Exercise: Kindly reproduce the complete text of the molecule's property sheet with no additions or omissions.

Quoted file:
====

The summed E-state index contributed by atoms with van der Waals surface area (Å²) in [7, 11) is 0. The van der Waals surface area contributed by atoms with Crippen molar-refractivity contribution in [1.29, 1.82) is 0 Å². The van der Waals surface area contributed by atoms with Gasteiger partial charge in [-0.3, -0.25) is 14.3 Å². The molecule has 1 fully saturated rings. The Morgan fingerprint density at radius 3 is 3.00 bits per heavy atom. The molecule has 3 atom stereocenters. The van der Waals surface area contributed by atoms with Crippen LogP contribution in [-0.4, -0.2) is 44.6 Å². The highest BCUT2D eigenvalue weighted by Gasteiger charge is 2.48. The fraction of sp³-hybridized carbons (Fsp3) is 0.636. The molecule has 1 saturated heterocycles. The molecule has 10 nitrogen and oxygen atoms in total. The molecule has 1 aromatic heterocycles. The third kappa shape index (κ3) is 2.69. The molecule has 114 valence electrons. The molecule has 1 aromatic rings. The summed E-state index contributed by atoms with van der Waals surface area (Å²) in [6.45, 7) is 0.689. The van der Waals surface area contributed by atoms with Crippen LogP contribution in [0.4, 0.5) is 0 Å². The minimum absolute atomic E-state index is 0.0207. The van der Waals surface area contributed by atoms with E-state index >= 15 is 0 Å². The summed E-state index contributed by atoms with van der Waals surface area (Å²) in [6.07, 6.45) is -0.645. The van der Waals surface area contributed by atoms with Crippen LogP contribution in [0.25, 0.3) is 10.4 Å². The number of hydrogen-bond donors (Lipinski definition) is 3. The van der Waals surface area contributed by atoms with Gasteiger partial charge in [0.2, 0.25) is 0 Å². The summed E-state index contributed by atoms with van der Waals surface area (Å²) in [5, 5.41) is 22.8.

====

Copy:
The summed E-state index contributed by atoms with van der Waals surface area (Å²) in [7, 11) is 0. The van der Waals surface area contributed by atoms with Crippen molar-refractivity contribution in [1.29, 1.82) is 0 Å². The van der Waals surface area contributed by atoms with Gasteiger partial charge in [-0.3, -0.25) is 14.3 Å². The molecule has 1 fully saturated rings. The Morgan fingerprint density at radius 3 is 3.00 bits per heavy atom. The molecule has 3 atom stereocenters. The van der Waals surface area contributed by atoms with Crippen LogP contribution in [-0.4, -0.2) is 44.6 Å². The highest BCUT2D eigenvalue weighted by Gasteiger charge is 2.48. The fraction of sp³-hybridized carbons (Fsp3) is 0.636. The molecule has 1 saturated heterocycles. The molecule has 10 nitrogen and oxygen atoms in total. The molecule has 1 aromatic heterocycles. The third kappa shape index (κ3) is 2.69. The molecule has 114 valence electrons. The molecule has 1 aromatic rings. The summed E-state index contributed by atoms with van der Waals surface area (Å²) in [6.45, 7) is 0.689. The van der Waals surface area contributed by atoms with Crippen LogP contribution in [0.4, 0.5) is 0 Å². The minimum absolute atomic E-state index is 0.0207. The van der Waals surface area contributed by atoms with E-state index >= 15 is 0 Å². The summed E-state index contributed by atoms with van der Waals surface area (Å²) in [6.07, 6.45) is -0.645. The van der Waals surface area contributed by atoms with Crippen LogP contribution in [0.25, 0.3) is 10.4 Å². The number of hydrogen-bond donors (Lipinski definition) is 3. The van der Waals surface area contributed by atoms with Gasteiger partial charge in [0.2, 0.25) is 0 Å². The summed E-state index contributed by atoms with van der Waals surface area (Å²) in [5, 5.41) is 22.8.